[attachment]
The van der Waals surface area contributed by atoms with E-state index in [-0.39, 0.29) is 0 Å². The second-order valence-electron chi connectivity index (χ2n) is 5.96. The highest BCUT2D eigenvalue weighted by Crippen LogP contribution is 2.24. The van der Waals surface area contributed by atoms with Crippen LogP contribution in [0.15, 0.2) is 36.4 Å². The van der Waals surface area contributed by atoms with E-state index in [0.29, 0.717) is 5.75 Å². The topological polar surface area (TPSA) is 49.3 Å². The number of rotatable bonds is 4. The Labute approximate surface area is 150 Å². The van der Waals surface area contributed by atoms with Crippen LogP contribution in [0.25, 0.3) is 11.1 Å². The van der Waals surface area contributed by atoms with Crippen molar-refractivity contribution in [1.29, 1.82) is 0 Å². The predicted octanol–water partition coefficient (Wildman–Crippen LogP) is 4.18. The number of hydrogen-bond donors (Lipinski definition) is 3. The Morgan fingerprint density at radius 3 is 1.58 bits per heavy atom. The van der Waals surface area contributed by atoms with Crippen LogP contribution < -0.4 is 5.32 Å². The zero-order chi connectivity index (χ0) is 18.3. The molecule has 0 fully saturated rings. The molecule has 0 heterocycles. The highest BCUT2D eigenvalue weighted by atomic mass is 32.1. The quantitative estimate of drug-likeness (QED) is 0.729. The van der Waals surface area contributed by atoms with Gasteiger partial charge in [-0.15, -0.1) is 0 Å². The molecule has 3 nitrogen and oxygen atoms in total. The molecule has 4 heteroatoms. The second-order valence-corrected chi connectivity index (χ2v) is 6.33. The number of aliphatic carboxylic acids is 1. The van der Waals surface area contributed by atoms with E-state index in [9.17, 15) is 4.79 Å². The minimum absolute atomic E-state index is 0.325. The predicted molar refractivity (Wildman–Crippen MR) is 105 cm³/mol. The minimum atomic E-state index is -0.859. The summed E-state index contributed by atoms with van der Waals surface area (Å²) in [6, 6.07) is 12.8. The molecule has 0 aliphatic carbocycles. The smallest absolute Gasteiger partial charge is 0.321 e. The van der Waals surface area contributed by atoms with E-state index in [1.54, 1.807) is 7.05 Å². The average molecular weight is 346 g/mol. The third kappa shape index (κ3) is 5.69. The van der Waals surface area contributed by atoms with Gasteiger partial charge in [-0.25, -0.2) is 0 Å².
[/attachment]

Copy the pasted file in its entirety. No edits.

The van der Waals surface area contributed by atoms with E-state index in [-0.39, 0.29) is 0 Å². The second-order valence-electron chi connectivity index (χ2n) is 5.96. The highest BCUT2D eigenvalue weighted by Crippen LogP contribution is 2.24. The van der Waals surface area contributed by atoms with Crippen LogP contribution in [0.15, 0.2) is 36.4 Å². The van der Waals surface area contributed by atoms with E-state index in [0.29, 0.717) is 5.75 Å². The topological polar surface area (TPSA) is 49.3 Å². The number of rotatable bonds is 4. The Labute approximate surface area is 150 Å². The van der Waals surface area contributed by atoms with Crippen LogP contribution in [0.25, 0.3) is 11.1 Å². The van der Waals surface area contributed by atoms with Crippen molar-refractivity contribution in [1.29, 1.82) is 0 Å². The predicted octanol–water partition coefficient (Wildman–Crippen LogP) is 4.18. The number of hydrogen-bond donors (Lipinski definition) is 3. The Morgan fingerprint density at radius 3 is 1.58 bits per heavy atom. The van der Waals surface area contributed by atoms with Crippen LogP contribution < -0.4 is 5.32 Å². The zero-order chi connectivity index (χ0) is 18.3. The molecule has 0 fully saturated rings. The molecule has 0 heterocycles. The highest BCUT2D eigenvalue weighted by atomic mass is 32.1. The quantitative estimate of drug-likeness (QED) is 0.729. The van der Waals surface area contributed by atoms with Gasteiger partial charge in [-0.15, -0.1) is 0 Å². The molecule has 3 nitrogen and oxygen atoms in total. The molecule has 4 heteroatoms. The second-order valence-corrected chi connectivity index (χ2v) is 6.33. The number of aliphatic carboxylic acids is 1. The van der Waals surface area contributed by atoms with E-state index in [9.17, 15) is 4.79 Å². The minimum absolute atomic E-state index is 0.325. The predicted molar refractivity (Wildman–Crippen MR) is 105 cm³/mol. The minimum atomic E-state index is -0.859. The summed E-state index contributed by atoms with van der Waals surface area (Å²) in [6, 6.07) is 12.8. The molecule has 0 aliphatic carbocycles. The smallest absolute Gasteiger partial charge is 0.321 e. The van der Waals surface area contributed by atoms with E-state index in [1.54, 1.807) is 7.05 Å². The average molecular weight is 346 g/mol. The third kappa shape index (κ3) is 5.69. The van der Waals surface area contributed by atoms with Gasteiger partial charge in [-0.25, -0.2) is 0 Å².